Angel Carter, who was laid off in March from her job cleaning three floors in Philadelphia’s Center City, notes that janitors at work are putting their health at risk. They are more important than ever — given the pandemic — because offices must be cleaned extra thoroughly. She argues that the job these days merits hazard pay. But above anything else, Ms. Carter said, “I’m praying that they do open back up.”

Posted on

Unemployment Claims Show Layoffs Continue to Batter Economy

More than five months after the coronavirus pandemic began throttling the economy, layoffs remain widespread, the government reported Thursday, the latest sign of the labor market’s painstakingly slow recovery.

Last week, 833,000 workers filed new claims for state unemployment benefits, while 759,000 new claims were filed by freelancers, part-time workers and others under a federal program called Pandemic Unemployment Assistance. Both figures, which are not seasonally adjusted, were increases from the previous week.

“It’s pretty bad at this stage in the crisis,” said Gregory Daco, chief U.S. economist at the forecasting firm Oxford Economics. “I feel like this is a very fragile labor market at a critical juncture.”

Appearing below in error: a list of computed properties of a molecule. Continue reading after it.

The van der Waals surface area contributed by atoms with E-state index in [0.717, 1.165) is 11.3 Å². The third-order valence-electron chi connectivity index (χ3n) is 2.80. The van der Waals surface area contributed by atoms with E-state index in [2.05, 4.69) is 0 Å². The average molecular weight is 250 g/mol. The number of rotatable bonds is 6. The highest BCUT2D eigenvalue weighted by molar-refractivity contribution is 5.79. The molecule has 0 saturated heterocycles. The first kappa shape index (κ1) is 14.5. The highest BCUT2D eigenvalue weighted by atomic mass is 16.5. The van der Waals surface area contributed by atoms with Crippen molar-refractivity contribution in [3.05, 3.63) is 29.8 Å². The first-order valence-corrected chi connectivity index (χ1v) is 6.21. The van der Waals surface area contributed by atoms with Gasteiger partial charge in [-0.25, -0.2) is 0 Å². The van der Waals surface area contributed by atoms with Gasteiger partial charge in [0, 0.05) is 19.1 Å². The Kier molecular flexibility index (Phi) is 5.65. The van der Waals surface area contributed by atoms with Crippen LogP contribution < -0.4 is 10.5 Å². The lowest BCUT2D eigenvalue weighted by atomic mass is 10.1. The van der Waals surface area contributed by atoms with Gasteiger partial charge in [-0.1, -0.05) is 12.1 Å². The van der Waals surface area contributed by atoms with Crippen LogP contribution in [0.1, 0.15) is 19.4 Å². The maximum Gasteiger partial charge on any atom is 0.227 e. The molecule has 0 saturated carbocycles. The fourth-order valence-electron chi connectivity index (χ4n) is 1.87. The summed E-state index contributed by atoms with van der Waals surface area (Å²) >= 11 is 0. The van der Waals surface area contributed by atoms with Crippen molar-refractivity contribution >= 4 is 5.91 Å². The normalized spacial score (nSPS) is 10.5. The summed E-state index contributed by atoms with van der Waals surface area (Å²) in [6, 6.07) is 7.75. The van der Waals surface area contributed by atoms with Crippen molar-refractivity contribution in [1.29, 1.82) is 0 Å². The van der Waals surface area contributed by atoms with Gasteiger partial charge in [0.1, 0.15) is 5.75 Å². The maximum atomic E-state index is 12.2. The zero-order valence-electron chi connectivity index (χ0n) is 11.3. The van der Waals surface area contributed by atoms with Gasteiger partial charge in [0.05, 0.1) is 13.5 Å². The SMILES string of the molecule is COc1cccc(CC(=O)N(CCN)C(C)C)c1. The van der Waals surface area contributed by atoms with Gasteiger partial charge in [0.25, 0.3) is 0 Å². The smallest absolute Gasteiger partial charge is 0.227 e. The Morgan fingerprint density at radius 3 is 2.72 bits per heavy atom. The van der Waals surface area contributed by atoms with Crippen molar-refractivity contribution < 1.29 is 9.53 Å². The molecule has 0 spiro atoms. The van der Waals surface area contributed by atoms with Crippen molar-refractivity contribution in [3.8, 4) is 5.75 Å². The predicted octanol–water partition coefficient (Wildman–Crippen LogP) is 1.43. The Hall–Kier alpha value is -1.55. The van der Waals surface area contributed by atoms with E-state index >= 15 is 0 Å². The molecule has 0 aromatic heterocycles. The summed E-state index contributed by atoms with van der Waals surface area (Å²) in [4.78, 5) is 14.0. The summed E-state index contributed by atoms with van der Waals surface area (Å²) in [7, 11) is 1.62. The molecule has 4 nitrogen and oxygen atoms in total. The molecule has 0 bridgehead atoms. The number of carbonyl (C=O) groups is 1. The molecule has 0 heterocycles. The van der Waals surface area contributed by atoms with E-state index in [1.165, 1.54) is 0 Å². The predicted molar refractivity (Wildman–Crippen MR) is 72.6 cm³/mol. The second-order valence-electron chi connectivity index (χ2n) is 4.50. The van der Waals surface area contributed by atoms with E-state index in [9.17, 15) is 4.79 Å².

There has been progress from the early days of the pandemic, when weekly tallies of new claims surged past six million. But recent improvements have been more arduous.

Of the 22 million jobs lost in March and April, more than nine million have been regained. And most analysts expect that the monthly jobs report, scheduled for release on Friday, will show a dip in August from double-digit unemployment rates.

But the damage to the economy has been wide and deep. As of mid-August, more than 29 million Americans were receiving some sort of unemployment insurance.

The report on Thursday was the first to be affected by a change in the way the Labor Department accounts for predictable seasonal patterns, like temporary holiday workers who are laid off in January.

The seasonally adjusted figure for the week was 881,000. The number looks much lower than the previous week’s adjusted figure of just over one million, but the drop can be attributed to the altered methodology. Because the change means seasonally adjusted numbers cannot be compared with those tallied until now, The Times is emphasizing the unadjusted figures.

The unadjusted number of 833,000 last week was an increase from 826,000 the week before.

Mr. Daco said he was particularly concerned about the increase last week in new claims for Pandemic Unemployment Assistance, the program for those generally ineligible for state jobless benefits. The total of 759,000 was up from 608,000 a week earlier.